Federal Times Blogs
The Orlando Sanford International Airport is reattempting to opt out of using Transportation Security Administration employees for screening under new rules that should make it easier for airports to contract the work.
A law enacted last month requires TSA to approve applications from airports that want to contract their passenger screening and security services if contractors can do the job as good or better than federal screeners without affecting costs. TSA has to provide feedback on the basis for any decision, including how denied applications could be improved.
Four Montana airports and the Springfield Branson National Airport in Missouri applied for the Screening Partnership Program (SPP) but were all denied last January. The Orlando Sanford International Airport applied for the program a few years ago but was denied, according to the Orlando Sun Sentinel.
Currently, 16 airports including San Francisco International and Kansas City International use contractors to screen passengers. The bill would allow any of the nation’s 450 airports that use federal screeners to switch to contractors.
“Airport operators have expressed tremendous interest in the SPP and that expansion beyond the small fraction of U.S. airports that currently participate in the SPP will allow TSA to focus on security and oversight activities,” Republican Reps. John Mica, Darrell Issa and Jason Chaffetz said in a March 13 letter to TSA Administrator John Pistole.
Pistole stopped approving requests from airports to replace federal screeners with private screeners last year. Pistole told lawmakers at a recent House hearing that he did not see any “clear and substantial advantage” to expanding the program when he became TSA administrator in 2010.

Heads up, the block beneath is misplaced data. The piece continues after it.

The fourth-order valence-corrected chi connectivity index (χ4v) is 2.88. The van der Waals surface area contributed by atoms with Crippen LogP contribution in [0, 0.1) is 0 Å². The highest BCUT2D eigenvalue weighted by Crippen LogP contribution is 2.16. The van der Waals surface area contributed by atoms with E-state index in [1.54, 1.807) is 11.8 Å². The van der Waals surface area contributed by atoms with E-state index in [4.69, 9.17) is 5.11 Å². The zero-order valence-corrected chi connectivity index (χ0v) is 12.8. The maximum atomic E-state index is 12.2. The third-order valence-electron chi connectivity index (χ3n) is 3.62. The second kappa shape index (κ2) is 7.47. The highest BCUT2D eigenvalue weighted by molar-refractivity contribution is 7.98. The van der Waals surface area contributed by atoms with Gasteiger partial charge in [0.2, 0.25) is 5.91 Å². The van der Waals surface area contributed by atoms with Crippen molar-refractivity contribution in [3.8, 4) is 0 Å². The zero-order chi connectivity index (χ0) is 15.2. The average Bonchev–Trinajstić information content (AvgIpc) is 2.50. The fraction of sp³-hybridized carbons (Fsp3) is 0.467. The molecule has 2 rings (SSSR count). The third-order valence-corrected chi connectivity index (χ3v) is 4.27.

But lawmakers argued that ”clear and substantial” was a standard added by the administrator.
The House members asked Pistole to provide a timetable for transitioning to the new law, which requires him to reassess airport applications denied last year according to the new review process and standards.
Redacting sensitive information in agency documents used to be a 15-step process at the Transportation Security Administration.
That was until a poorly redacted document was posted online in 2009. The incident prompted Emma Garrison-Alexander, TSA’s assistant administrator for information technology, to create standard document redaction tools and procedures agencywide. The feature is now an automated tool also available to private users of Adobe Acrobat Professional software.
“We have to ensure that we’re securing data and networks,” Garrison-Alexander said after being honored at ISC2′s Government Information Security Leadership Awards.
Garrison-Alexander was among several federal employees and contractors honored last week. Read more about other winners here.
The Transportation Security Administration has initiated disciplinary action against an employee who told a female passenger to “Get her freak on” in a handwritten note placed inside her bag.
The passenger tweeted a picture of the note – which was written on a “Notice of Inspection” form that TSA places inside checked bags that are going to be searched. The employee has been removed from screening duty and is awaiting further disciplinary action.